Switch (I) (2012)
User ReviewsReview this title
It doesn't sing the praise of just one technology, or try to demonize another. Instead, it gives an honest evaluation of each energy source, weighing pros and cons. No source is held up as the end-all be-all magic bullet, which is pretty realistic.
I do feel that it tried a little bit too hard for balance on natural gas. Natural gas is held up as a clean, green fossil fuel, but this is questionable. As they say, it emits half the CO2 that coal does, though some would say even half is too much. However, methane leaks from natural gas have raised concerns about whether natural gas can really help much with greenhouse gas reduction. Also, at one point they claim that natural gas just creates CO2 and water, with no air pollution. Not just reduced air pollution, but none at all. That's not quite true. There's very little talk of air pollution in general, or on health/mortality impacts. I dinged it -1 point for neglecting these details.
It does skip on important details at times, but this is to be expected for such a broad subject. The strength of this documentary is in the scale of what it attempts- analyzing multiple energy sources instead of just one, and putting them in the larger context of our energy needs. Despite this, there are some good details here. The visits to each facility add to this by showing you exactly what each technology is and how it works. Overall, their projections for what our energy mix will have to be if we commit to an energy transition are probably not too far from the truth. I would say a bit less natural gas, but I would be nitpicking.
It's a good documentary. The most telling thing is that they have been criticized by people from all sides, which shows that they're not slaves to any one ideology. They let you watch it and draw your own conclusions.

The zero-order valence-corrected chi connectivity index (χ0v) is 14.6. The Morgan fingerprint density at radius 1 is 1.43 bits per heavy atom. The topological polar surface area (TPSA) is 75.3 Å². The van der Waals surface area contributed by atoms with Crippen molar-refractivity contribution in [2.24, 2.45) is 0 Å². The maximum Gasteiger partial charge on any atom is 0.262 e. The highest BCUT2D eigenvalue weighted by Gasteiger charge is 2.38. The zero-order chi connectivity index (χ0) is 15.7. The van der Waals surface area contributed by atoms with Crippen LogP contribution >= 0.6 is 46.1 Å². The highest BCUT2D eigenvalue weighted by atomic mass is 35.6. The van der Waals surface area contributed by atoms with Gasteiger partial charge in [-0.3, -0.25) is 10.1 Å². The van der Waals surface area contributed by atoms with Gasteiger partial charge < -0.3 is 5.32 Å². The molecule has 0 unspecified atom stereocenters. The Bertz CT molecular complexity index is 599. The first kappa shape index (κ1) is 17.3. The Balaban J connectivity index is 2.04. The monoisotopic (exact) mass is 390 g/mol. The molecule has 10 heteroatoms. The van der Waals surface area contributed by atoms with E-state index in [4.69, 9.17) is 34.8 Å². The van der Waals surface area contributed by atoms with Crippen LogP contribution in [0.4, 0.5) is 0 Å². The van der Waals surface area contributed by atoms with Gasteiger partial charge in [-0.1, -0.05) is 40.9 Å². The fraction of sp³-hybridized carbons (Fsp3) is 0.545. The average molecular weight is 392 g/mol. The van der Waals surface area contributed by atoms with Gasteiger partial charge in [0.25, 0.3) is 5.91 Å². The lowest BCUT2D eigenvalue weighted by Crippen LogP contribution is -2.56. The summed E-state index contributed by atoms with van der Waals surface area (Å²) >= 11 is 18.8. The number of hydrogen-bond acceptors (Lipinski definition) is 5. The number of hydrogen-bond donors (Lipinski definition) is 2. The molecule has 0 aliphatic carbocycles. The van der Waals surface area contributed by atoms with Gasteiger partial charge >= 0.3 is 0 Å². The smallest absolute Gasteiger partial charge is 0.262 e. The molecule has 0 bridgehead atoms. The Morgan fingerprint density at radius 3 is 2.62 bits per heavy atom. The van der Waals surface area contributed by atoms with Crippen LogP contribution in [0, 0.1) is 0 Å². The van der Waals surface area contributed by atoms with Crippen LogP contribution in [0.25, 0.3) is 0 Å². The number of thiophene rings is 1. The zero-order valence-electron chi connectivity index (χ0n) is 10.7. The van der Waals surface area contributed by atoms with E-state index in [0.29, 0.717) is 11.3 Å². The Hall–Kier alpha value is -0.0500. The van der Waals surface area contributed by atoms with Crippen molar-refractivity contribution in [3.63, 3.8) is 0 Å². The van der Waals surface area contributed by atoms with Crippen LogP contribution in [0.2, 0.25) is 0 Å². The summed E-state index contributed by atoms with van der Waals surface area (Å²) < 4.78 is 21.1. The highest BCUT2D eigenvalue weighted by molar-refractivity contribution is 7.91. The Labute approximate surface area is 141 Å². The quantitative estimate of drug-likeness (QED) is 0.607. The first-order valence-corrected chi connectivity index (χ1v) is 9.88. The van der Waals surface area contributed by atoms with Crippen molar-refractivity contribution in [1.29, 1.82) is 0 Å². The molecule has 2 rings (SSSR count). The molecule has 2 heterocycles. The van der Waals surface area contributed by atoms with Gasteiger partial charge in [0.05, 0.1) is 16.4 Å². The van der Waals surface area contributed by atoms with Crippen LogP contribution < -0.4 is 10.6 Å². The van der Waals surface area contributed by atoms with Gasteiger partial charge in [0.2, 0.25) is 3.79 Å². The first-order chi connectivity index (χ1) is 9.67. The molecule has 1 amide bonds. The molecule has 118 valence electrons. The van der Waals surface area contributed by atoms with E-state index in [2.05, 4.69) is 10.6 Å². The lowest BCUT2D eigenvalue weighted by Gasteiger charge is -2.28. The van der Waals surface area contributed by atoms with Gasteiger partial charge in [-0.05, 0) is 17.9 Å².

There are a bunch of conclusory statements made by Dr. Tinker in the course of the movie, for example, it will take decades before solar will be able to provide energy for a significant number of people. I am willing to consider this as true if there is some evidence, but there was not even a statement why he reached this conclusion, let alone evidence.
Throughout the movie, there is emphasis on the fact that natural gas produces about half the CO2 emissions compared to coal. Tinker then "addresses" the water contamination issues associated with hydro-fracking using the example of the shale formations in Texas, which are about 8000 feet deep, according to the movie, and below the level that ground water is extracted, to support the conclusion that there has been no ground water contamination from hydro-fracking. There is no mention of the Marcellus shale formation in the East US and whether there are issues with ground water there. This "documentary" feels very much like a promotion of hydro-fracking for natural gas. Was this the industry answer to "Gasland?"
He is also a big promoter of nuclear, and talks about how the disposal issue is solved in France by using vitrification. However, the issue of the amount of radiation left in mine tailings (usually higher than the radiation from uranium ore itself) wherever uranium is mined does not appear to be a concern.
It just seems that energy conservation, which is a very important aspect of our energy use, is an after thought mentioned in the last few minutes of the film. It certainly does not do a good job of describing how our energy use can be lowered - it shows what he does to his own home. How many people can afford to do this? Public buildings use much more energy than private homes and there is no mention of how to transition these buildings. A big disappointment.